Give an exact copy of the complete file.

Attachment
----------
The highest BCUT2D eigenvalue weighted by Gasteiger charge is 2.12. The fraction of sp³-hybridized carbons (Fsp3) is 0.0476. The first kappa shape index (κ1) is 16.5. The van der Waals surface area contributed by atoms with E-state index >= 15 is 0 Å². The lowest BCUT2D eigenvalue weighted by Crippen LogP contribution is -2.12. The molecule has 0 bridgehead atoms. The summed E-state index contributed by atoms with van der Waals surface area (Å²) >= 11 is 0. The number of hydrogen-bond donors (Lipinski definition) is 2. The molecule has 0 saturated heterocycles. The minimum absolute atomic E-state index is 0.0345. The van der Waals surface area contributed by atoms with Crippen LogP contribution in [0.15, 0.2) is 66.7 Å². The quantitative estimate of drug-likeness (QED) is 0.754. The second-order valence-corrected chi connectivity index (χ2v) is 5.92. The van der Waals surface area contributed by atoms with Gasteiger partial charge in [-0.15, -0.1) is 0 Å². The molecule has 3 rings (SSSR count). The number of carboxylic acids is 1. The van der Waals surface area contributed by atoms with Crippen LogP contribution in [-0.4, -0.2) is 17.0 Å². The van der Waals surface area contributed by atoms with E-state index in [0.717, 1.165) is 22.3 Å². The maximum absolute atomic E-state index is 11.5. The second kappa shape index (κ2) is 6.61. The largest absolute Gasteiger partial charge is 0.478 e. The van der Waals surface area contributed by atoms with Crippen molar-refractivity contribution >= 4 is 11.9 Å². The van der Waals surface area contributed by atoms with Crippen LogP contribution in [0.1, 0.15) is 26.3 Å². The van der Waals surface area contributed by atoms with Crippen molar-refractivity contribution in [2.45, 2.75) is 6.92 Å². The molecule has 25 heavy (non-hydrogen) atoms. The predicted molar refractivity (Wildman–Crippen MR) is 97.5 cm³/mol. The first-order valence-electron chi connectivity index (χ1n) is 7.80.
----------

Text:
The highest BCUT2D eigenvalue weighted by Gasteiger charge is 2.12. The fraction of sp³-hybridized carbons (Fsp3) is 0.0476. The first kappa shape index (κ1) is 16.5. The van der Waals surface area contributed by atoms with E-state index >= 15 is 0 Å². The lowest BCUT2D eigenvalue weighted by Crippen LogP contribution is -2.12. The molecule has 0 bridgehead atoms. The summed E-state index contributed by atoms with van der Waals surface area (Å²) >= 11 is 0. The number of hydrogen-bond donors (Lipinski definition) is 2. The molecule has 0 saturated heterocycles. The minimum absolute atomic E-state index is 0.0345. The van der Waals surface area contributed by atoms with Crippen LogP contribution in [0.15, 0.2) is 66.7 Å². The quantitative estimate of drug-likeness (QED) is 0.754. The second-order valence-corrected chi connectivity index (χ2v) is 5.92. The van der Waals surface area contributed by atoms with Gasteiger partial charge in [-0.15, -0.1) is 0 Å². The molecule has 3 rings (SSSR count). The number of carboxylic acids is 1. The van der Waals surface area contributed by atoms with Crippen LogP contribution in [-0.4, -0.2) is 17.0 Å². The van der Waals surface area contributed by atoms with E-state index in [0.717, 1.165) is 22.3 Å². The maximum absolute atomic E-state index is 11.5. The second kappa shape index (κ2) is 6.61. The largest absolute Gasteiger partial charge is 0.478 e. The van der Waals surface area contributed by atoms with Crippen molar-refractivity contribution >= 4 is 11.9 Å². The van der Waals surface area contributed by atoms with Crippen LogP contribution in [0.1, 0.15) is 26.3 Å². The van der Waals surface area contributed by atoms with Crippen molar-refractivity contribution in [2.45, 2.75) is 6.92 Å². The molecule has 25 heavy (non-hydrogen) atoms. The predicted molar refractivity (Wildman–Crippen MR) is 97.5 cm³/mol. The first-order valence-electron chi connectivity index (χ1n) is 7.80.